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What happened? What’s next? - Market Facilitation Program payments announced; DMC enrollment rises

Progressive Dairy Editor Dave Natzke Published on 23 August 2019

You’re busy milking cows and replenishing forage supplies while making sure the kids get on the school bus. With that in mind, Progressive Dairy looks at issues in the news impacting you and your dairy business. In recognition of your time, we’ll attempt to summarize recent events or actions making dairy headlines and reported in our weekly digital newsletter, Progressive Dairy Extra.

Then, we’ll try to put that news into perspective and briefly describe how it might affect you.




What happened?

The USDA announced a new round of direct payments to dairy, hog and crop producers negatively impacted by ongoing trade and tariff wars. The $14.5 billion in payments, through what’s called the Market Facilitation Program (MFP), make up a vast majority of the three-part $16 billion 2019 Trade Mitigation Program (TMP).

In addition to direct payments to farmers, the USDA’s Ag Marketing Service (AMS) will purchase $68 million in dairy commodities through the Food Purchase and Distribution Program, starting Oct. 1, 2019. And the U.S. Dairy Export Council (USDEC) will receive another $2.5 million to help develop new export markets under the Agricultural Trade Promotion (ATP) program.

What’s next?

Dairy farmers will initially receive 10 cents per hundredweight (cwt) on their annual milk production history recorded with the USDA Farm Service Agency (FSA). Those payments were expected to begin in mid- to late August. Depending on market conditions and if there is progress in trade negotiations (see below), second and third payments of 5 cents each are planned for November 2019 and January 2020. To be eligible for the dairy payment, producers must have been operating on June 1, 2019.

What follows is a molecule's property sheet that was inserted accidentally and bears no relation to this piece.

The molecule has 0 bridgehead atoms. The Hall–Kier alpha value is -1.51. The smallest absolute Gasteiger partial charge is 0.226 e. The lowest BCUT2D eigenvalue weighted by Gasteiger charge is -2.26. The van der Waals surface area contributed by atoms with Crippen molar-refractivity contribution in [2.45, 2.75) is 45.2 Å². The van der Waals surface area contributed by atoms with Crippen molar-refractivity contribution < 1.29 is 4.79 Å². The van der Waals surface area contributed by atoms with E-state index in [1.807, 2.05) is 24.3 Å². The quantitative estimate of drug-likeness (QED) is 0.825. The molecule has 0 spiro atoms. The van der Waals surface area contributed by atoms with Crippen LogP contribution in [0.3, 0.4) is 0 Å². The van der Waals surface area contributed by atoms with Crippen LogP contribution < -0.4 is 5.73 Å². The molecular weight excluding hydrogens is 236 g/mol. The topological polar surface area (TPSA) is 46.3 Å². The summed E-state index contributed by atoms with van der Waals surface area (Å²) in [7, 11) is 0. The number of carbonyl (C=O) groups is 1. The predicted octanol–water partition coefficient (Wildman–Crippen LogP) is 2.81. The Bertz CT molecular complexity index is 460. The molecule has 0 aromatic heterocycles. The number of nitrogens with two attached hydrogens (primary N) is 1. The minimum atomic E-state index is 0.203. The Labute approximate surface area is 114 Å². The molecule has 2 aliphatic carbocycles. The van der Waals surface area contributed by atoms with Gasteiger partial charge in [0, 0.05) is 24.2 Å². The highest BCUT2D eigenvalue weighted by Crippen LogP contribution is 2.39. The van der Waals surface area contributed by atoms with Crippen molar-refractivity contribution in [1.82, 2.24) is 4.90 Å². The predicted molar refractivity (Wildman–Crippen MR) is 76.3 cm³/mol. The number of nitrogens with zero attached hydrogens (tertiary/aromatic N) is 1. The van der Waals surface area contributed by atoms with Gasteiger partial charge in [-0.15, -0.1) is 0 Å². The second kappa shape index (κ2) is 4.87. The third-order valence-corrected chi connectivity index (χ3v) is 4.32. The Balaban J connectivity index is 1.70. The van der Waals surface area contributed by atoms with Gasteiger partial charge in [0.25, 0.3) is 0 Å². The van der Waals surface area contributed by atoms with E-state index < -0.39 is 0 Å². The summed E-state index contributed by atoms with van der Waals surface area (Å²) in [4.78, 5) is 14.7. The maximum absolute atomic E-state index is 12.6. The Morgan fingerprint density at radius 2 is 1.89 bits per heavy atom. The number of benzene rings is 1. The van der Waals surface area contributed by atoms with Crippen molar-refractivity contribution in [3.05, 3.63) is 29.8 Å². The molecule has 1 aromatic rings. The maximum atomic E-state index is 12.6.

Producers of non-specialty crops (including alfalfa hay, triticale, corn, soybeans and more than 20 others) will receive payments based on a different per-acre rate for each county in the U.S. County rates range from $15 to $150 per acre. Individual county rates are available here (Market Facilitation Program).

Producers who filed a prevented planting claim and planted an FSA-certified cover crop with the potential to be harvested qualify for a $15-per-acre payment. Acres that were never planted in 2019 are not eligible for an MFP payment.

There is a maximum per person or legal entity payment level of $250,000 for non-specialty crop and dairy producers. Eligible applicants must also have an average adjusted gross income (AGI) for tax years 2014, 2015 and 2016 of less than $900,000.

Bottom line

Sign-up for the direct payments runs through Dec. 6, 2019, at USDA FSA offices.

According to the Ohio Ag Law Blog, MFP payments must be taken as taxable income in the year they are received. As these payments constitute earnings from farmers’ trade or business, they are subject to federal income tax and self-employment tax.



What happened?

U.S. agriculture continues to carry a heavy burden in ongoing trade and tariff wars, turning a small trade surplus in June and narrowly avoiding a third straight month of deficit trading. Through the first six months of the year, the ag trade surplus stands at a slim $111 million – the smallest total in the first six months of any year dating back to at least 1976, based on statistics provided by USDA.